It’s not mere coincidence that the school reform showdown of the year, which has become an uncomfortable referendum on President Obama’s education policy agenda, is happening in his adopted hometown.

Rather, it’s an arc come full circle in the raging national debate on school reform policies. Chicago Public Schools, the testing ground for decades of market-based reform schemes, is also the district where Obama’s Secretary of Education Arne Duncan, as CPS CEO, cut his teeth as an test-driven education reformer, and it’s the district now run by Obama’s former chief of staff, Chicago Mayor Rahm Emanuel. Chicago Public Schools also happens to be home to a progressive caucus of the local teachers union who’ve led 26,000 teachers in the nation’s third largest district to stand up to Emanuel, and those very many years of reforms, which they say have wreaked havoc on the city’s schools, teachers and students.

By Thursday, negotiators began spreading word of the hopeful end of the weeklong strike. But the fight has been a long time coming, and the issues which gave rise to the strike in the first place will not be resolved with the strike alone. 

What’s happening in Chicago is rather unlike most strikes, which typically hinge on conflicts over compensation and benefits. Both sides have repeatedly said that those are not the issues  district and union negotiators are getting snagged on. The city’s teachers have decided to take on, instead, Chicago’s unrelenting market-driven school reform policies, which have targeted the city’s black and Latino students, and in the process, made teacher’s work lives untenable. 

Chicago’s teachers have called for more student support services and smaller class sizes and protection from the market-driven policies which are taking over Chicago schools, and which are spreading across the country under the direction of Arne Duncan, who’s brought to the federal level the policies he implemented while he headed Chicago Public Schools from 2001 to 2009.

President Obama is now walking a fine line; the teachers strike is a bad look for his administration. Obama is reliant on labor’s support to win re-election, yet many teachers and their unions despise his education policies. Duncan’s short, empty statement this week reflected that tension. “I’m confident that both sides have the best interests of the students at heart, and that they can collaborate at the bargaining table — as teachers and school districts have done all over the country — to reach a solution that puts kids first,” Duncan said in a statement. 

When the GOP vice presidential nominee, Rep. Paul Ryan, criticized striking teachers and announced his support for Emanuel this week, it was reflective of just how twisted the education reform debate’s become; championing market-based reforms while vilifying public school teachers is a bipartisan issue these days.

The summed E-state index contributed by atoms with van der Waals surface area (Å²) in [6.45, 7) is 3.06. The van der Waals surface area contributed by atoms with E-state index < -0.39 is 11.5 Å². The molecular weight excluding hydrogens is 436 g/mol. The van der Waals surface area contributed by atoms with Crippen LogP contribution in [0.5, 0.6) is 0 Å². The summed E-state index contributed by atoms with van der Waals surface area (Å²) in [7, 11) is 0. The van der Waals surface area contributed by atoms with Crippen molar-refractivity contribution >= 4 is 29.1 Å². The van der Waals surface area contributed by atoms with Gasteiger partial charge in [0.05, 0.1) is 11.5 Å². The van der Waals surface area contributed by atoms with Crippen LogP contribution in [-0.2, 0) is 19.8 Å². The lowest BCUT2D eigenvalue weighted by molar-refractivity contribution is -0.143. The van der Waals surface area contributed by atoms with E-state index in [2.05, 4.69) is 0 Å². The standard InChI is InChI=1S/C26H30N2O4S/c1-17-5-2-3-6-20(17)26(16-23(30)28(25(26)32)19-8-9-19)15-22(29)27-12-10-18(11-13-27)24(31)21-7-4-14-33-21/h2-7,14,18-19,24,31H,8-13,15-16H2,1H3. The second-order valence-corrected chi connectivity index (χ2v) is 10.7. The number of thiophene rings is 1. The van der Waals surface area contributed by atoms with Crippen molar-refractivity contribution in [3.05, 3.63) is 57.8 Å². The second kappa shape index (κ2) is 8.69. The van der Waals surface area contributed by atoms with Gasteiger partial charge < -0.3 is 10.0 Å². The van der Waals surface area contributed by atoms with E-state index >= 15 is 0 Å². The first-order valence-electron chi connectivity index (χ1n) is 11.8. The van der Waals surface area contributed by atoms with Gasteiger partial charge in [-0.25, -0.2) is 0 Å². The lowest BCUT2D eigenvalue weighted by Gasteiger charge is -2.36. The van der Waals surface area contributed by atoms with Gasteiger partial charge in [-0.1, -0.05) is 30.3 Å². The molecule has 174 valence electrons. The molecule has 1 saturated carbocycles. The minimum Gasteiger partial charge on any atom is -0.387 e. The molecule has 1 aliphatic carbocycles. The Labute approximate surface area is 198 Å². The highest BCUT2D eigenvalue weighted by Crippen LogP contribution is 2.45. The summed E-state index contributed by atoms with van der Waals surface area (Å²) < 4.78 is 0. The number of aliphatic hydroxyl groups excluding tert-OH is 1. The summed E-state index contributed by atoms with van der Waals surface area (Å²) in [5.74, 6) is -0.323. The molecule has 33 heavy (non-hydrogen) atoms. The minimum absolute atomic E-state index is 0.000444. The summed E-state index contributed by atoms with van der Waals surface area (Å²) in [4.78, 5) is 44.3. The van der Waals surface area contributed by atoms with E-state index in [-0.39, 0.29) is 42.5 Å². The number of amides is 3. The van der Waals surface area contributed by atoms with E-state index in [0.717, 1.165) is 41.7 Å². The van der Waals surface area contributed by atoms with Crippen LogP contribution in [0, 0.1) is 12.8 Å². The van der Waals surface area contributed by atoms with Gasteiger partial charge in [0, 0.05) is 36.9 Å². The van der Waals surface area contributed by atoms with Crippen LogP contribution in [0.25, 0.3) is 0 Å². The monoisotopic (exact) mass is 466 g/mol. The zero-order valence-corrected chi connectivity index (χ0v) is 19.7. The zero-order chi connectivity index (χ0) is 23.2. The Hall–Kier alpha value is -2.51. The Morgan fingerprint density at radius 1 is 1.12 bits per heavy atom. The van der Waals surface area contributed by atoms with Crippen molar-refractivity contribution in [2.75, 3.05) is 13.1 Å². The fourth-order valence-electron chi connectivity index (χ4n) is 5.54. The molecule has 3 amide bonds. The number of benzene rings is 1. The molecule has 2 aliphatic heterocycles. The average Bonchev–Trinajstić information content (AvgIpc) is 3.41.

And that’s where Karen Lewis and the new progressive leadership of the Chicago Teachers Union have centered their fight. “This fight is not about Karen Lewis,” Lewis said on Sunday night announcing the strike, the NY Times reported. “Let’s be clear — this fight is for the very soul of public education, not just only Chicago but everywhere.”

In order to understand how Chicago arrived at this moment, it’s worth a look back at Chicago’s central role in the national school reform discourse, and Arne Duncan’s legacy in the city schools he used to run. To hear community activists tell it, the fight in Chicago today is 15 years in the making, going all the way back to 1995 when then Mayor Richard Daley was handed control over the city’s schools. With that power Daley oversaw the beginning of an era of targeting schools with low test scores for closure. When Duncan came on board as Chicago Public Schools’ CEO in 2001, he carried forward Daley’s Renaissance 2010 plan to shut down 60 failing schools and replace them with 100 new ones. Over the course of his tenure Duncan employed a series of measures besides the complete shuttering of a school, the replacement of a failing neighborhood school with a charter-run school, or the total replacement of a school’s teaching staff.

Shutting down a poorly performing factory, for instance, may work for a large corporation whose bottom line is based on cranking out widgets. But schools are not factories, Jitu Brown, an education organizer at Kenwood Oakland Community Organization in Chicago argues, they’re public institutions and essential anchors of communities. School closures have wreaked havoc on Chicago’s poorest neighborhoods, where struggling schools tend to be located. Students get sent to schools across town, which often aren’t given extra resources to help integrate the new students. Just the commute can be a risk; students cross dangerous neighborhood boundaries on a daily basis.

As it is, more than 80 percent of CPS students qualify for free school lunches. The measure is a widely-used proxy for gauging poverty levels. More than 85 percent of CPS students are black or Latino, and school closures are concentrated in the poorest neighborhoods.